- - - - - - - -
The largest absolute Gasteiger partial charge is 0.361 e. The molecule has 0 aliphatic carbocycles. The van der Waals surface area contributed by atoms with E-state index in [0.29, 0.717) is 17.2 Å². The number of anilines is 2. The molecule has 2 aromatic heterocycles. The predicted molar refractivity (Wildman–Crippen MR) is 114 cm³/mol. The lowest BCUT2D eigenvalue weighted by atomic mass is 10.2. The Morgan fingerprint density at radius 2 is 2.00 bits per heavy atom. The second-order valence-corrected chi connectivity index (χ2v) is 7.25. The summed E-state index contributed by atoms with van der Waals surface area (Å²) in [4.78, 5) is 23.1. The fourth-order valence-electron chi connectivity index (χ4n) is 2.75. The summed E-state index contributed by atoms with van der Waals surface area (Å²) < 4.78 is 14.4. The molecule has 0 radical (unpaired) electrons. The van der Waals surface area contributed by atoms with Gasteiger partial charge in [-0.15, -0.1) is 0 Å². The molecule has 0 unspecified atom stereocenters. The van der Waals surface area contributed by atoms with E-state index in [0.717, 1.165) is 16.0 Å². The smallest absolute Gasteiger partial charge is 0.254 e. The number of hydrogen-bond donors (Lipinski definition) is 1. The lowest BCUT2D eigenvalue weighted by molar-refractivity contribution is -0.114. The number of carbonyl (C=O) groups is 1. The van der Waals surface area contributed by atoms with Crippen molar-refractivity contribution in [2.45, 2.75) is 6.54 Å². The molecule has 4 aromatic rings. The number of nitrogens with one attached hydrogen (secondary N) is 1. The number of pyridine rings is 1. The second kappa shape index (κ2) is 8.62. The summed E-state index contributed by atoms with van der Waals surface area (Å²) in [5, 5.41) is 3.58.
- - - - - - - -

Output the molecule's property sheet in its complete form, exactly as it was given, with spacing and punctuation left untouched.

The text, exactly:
The largest absolute Gasteiger partial charge is 0.361 e. The molecule has 0 aliphatic carbocycles. The van der Waals surface area contributed by atoms with E-state index in [0.29, 0.717) is 17.2 Å². The number of anilines is 2. The molecule has 2 aromatic heterocycles. The predicted molar refractivity (Wildman–Crippen MR) is 114 cm³/mol. The lowest BCUT2D eigenvalue weighted by atomic mass is 10.2. The Morgan fingerprint density at radius 2 is 2.00 bits per heavy atom. The second-order valence-corrected chi connectivity index (χ2v) is 7.25. The summed E-state index contributed by atoms with van der Waals surface area (Å²) in [4.78, 5) is 23.1. The fourth-order valence-electron chi connectivity index (χ4n) is 2.75. The summed E-state index contributed by atoms with van der Waals surface area (Å²) < 4.78 is 14.4. The molecule has 0 radical (unpaired) electrons. The van der Waals surface area contributed by atoms with Gasteiger partial charge in [-0.15, -0.1) is 0 Å². The molecule has 0 unspecified atom stereocenters. The van der Waals surface area contributed by atoms with E-state index in [0.717, 1.165) is 16.0 Å². The smallest absolute Gasteiger partial charge is 0.254 e. The number of hydrogen-bond donors (Lipinski definition) is 1. The lowest BCUT2D eigenvalue weighted by molar-refractivity contribution is -0.114. The number of carbonyl (C=O) groups is 1. The van der Waals surface area contributed by atoms with Crippen molar-refractivity contribution in [2.45, 2.75) is 6.54 Å². The molecule has 4 aromatic rings. The number of nitrogens with one attached hydrogen (secondary N) is 1. The number of pyridine rings is 1. The second kappa shape index (κ2) is 8.62. The summed E-state index contributed by atoms with van der Waals surface area (Å²) in [5, 5.41) is 3.58.